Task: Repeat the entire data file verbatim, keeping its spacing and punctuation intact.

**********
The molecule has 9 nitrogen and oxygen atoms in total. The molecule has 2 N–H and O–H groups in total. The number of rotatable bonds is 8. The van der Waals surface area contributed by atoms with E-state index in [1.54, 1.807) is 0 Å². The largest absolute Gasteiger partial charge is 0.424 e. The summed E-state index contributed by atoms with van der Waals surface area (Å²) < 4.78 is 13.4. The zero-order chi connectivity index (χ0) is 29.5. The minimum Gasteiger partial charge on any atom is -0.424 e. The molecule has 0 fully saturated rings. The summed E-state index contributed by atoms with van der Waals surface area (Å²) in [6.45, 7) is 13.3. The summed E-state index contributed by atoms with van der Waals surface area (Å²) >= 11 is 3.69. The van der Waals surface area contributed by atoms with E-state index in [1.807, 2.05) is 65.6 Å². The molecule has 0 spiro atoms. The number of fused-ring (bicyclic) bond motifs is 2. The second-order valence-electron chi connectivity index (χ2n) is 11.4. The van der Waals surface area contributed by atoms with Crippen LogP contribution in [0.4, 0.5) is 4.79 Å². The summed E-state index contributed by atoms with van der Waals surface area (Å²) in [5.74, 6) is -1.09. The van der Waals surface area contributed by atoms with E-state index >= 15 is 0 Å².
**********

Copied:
The molecule has 9 nitrogen and oxygen atoms in total. The molecule has 2 N–H and O–H groups in total. The number of rotatable bonds is 8. The van der Waals surface area contributed by atoms with E-state index in [1.54, 1.807) is 0 Å². The largest absolute Gasteiger partial charge is 0.424 e. The summed E-state index contributed by atoms with van der Waals surface area (Å²) < 4.78 is 13.4. The zero-order chi connectivity index (χ0) is 29.5. The minimum Gasteiger partial charge on any atom is -0.424 e. The molecule has 0 fully saturated rings. The summed E-state index contributed by atoms with van der Waals surface area (Å²) in [6.45, 7) is 13.3. The summed E-state index contributed by atoms with van der Waals surface area (Å²) >= 11 is 3.69. The van der Waals surface area contributed by atoms with E-state index in [1.807, 2.05) is 65.6 Å². The molecule has 0 spiro atoms. The number of fused-ring (bicyclic) bond motifs is 2. The second-order valence-electron chi connectivity index (χ2n) is 11.4. The van der Waals surface area contributed by atoms with Crippen LogP contribution in [0.4, 0.5) is 4.79 Å². The summed E-state index contributed by atoms with van der Waals surface area (Å²) in [5.74, 6) is -1.09. The van der Waals surface area contributed by atoms with E-state index >= 15 is 0 Å².